The Importance of Sleep: How to Create Your Bedtime Routine
Have you ever noticed how much a bad night’s sleep affects how well you function the next day?
It’s very easy to get caught up on an evening if you’re socialising with friends, engrossed in a Netflix series or reading a great book, but too much of this will throw your body off balance and you’ll start to feel the impact. Some of us are night owls, some of us are larks, and some of us are a bit of both. If you’re a self-confessed night owl, you’ll be well acquainted with the severe tiredness that follows a late night.
The seasons also hugely impact our overall health, with winter being a time of hibernation and recuperation. We all know that animals hibernate throughout the darker months, so there’s no madness in this method whatsoever! We talked about improving our immune system through winter in our last post and touched on the importance of sleep, but now we’re going to delve a bit deeper and look at how to create a bedtime routine. If you want to improve your motivation, energy and health (especially as we approach winter!), then read on for some top tips.
Choose your bedtime
You don’t have to be strict with this every single night, because a bit like a diet too much restriction will cause you to fall off the wagon. What we’re suggesting, is that you give yourself a time that you’d like to be in bed most nights and try to stick to it as often as possible. Depending on what time you get up in the morning and how much sleep you need to function each day, work backwards to figure out your ideal bedtime. Then take off 30 minutes! Getting into bed 30 minutes before you intend to sleep leaves you a little time to relax or read a book before you drift off.
Avoid using technology an hour before bed
It’s a well-known fact that using technology before sleep encourages the brain to stay awake and hinders relaxation. Technology is one of the main contributors of a bad night’s sleep! Putting your laptop away and your phone down before bed, and switching off from social media, stops your brain from overthinking about all the information you’re absorbing. Sometimes peace and quiet is a beautiful thing, and you’ll be surprised how well you sleep after doing this – and how awake and energised you’ll feel the following morning.
Take guidance from the seasons
The seasons alter our sleeping patterns in ways we don’t necessarily realise. In winter, we see shorter days, less sun and spend more time indoors with the heating on, meaning our energy levels fluctuate and we lack serotonin (the good-mood hormone). In summer, we receive a lot more vitamin D from the sun – although that’s debatable in the UK - and the days are longer, yet allergies like hayfever can cause havoc on the immune system. The best thing you can do is be aware of how the seasons affect your mood, and adjust your sleeping pattern until you find what works for you.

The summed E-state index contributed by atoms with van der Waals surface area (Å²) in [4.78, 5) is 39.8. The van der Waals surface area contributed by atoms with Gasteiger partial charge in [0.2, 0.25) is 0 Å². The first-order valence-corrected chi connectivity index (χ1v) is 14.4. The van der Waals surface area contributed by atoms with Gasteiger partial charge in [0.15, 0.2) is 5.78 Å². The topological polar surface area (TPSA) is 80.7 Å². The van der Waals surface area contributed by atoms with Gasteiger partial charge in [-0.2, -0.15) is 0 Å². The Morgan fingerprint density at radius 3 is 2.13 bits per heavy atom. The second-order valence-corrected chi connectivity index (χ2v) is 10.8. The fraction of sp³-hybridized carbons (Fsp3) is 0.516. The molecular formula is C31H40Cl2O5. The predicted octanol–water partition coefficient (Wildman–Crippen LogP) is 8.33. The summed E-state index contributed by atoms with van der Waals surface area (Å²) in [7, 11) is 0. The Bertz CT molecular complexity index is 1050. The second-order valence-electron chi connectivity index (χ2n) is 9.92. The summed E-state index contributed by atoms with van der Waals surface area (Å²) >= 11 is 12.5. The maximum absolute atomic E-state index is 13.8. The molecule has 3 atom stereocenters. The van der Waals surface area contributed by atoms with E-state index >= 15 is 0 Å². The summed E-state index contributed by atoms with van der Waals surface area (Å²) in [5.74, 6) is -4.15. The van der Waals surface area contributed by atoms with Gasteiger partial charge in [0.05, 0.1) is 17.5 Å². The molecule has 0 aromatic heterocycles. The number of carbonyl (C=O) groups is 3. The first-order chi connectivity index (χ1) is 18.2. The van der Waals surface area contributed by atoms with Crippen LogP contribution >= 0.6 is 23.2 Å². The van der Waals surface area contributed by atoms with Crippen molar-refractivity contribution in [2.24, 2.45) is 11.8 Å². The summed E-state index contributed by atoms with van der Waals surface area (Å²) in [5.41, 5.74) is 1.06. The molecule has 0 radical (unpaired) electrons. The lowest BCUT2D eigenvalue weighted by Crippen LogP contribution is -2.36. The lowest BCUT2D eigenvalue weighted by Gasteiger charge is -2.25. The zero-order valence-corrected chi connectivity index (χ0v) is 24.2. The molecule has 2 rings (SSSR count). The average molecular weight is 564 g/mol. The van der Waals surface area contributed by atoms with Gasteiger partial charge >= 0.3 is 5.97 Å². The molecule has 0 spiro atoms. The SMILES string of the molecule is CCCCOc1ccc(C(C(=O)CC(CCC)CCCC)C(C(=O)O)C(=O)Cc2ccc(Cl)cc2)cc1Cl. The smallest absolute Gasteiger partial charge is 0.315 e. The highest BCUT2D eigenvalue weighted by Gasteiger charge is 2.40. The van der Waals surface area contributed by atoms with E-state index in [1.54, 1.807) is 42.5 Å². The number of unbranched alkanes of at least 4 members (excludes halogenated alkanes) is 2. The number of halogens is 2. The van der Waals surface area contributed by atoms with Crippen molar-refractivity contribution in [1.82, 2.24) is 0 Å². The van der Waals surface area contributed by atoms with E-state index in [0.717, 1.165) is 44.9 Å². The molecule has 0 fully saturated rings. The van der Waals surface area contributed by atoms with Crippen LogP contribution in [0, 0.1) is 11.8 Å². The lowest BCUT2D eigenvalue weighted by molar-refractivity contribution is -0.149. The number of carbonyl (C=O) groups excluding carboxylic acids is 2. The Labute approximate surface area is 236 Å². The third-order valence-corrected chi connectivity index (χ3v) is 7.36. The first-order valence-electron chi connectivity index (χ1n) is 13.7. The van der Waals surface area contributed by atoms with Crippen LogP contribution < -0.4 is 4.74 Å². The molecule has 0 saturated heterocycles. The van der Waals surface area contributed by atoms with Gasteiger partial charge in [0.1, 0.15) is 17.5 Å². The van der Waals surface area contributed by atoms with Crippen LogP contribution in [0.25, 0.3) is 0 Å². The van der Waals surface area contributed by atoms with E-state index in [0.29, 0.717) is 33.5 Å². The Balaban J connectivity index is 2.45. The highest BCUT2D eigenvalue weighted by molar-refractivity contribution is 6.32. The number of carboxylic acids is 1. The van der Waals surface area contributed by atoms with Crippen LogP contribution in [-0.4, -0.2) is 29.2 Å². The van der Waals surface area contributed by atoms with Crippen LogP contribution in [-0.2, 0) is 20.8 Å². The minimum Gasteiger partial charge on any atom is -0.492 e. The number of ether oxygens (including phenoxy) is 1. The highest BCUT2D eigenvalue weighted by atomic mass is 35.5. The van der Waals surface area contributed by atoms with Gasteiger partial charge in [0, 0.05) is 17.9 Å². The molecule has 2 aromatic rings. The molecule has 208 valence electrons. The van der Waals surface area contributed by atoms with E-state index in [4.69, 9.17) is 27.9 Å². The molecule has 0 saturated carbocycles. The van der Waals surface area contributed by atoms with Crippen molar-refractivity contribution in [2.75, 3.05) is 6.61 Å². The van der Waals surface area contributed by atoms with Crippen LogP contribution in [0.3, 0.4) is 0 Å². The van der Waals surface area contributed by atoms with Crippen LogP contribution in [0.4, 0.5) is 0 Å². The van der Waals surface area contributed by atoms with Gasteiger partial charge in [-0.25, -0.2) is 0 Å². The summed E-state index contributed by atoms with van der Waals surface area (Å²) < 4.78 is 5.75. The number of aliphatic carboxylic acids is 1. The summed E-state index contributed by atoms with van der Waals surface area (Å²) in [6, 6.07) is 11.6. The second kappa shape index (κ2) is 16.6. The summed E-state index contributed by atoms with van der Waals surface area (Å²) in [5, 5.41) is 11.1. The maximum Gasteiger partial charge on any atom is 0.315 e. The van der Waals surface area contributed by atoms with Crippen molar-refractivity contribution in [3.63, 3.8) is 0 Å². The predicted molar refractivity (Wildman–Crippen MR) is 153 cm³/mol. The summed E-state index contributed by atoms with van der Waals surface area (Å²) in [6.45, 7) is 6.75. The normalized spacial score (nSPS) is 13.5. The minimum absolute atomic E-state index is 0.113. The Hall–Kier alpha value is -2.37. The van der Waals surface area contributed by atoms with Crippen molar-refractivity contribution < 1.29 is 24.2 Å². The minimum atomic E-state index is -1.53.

Avoid caffeine or alcohol before bed
We’re not saying you should quit alcohol or caffeine here, but it’s undeniable that they affect our sleep when consumed too close to bedtime. Caffeine is more of a morning pick-me-up but some people do drink coffee or tea at night if they need an extra boost of energy, yet this only throws the body off balance and stops it from winding down. As for alcohol, it can help you fall asleep quickly but you’re more likely to to have night sweats and nightmares, and wake up frequently throughout. Its damaging effects on the brain mean you’ll wake up with a headache, struggle to stay focused, and have less motivation than usual. Choose your alcohol-fuelled evenings wisely, especially with the festive season fully upon us now!
Have a bath, and light some incense or inhale essential oils
If your days are busy and active, you deserve to pamper yourself regularly as a way of helping your body to regain energy. Too much yang in life will have you feeling run down and disconnected from the things that make you happy, so be sure to indulge in yin activities (soaking in the bath, reading a book, sleeping) to maintain a healthy balance. Taking a hot bath before bed is one of the best ways to fully relax your muscles and nervous system, and we guarantee you’ll sleep like a baby! Adding some drops of essential oil – like lavender or geranium – will reduce any anxiety or stress that you may be feeling. You could also light some incense, which not only smells divine but is calming on the body and will send you into a deeply relaxed state.
Leila Wright is a freelance writer and blogger, with a passion for creating a positive impact on mental health and the environment.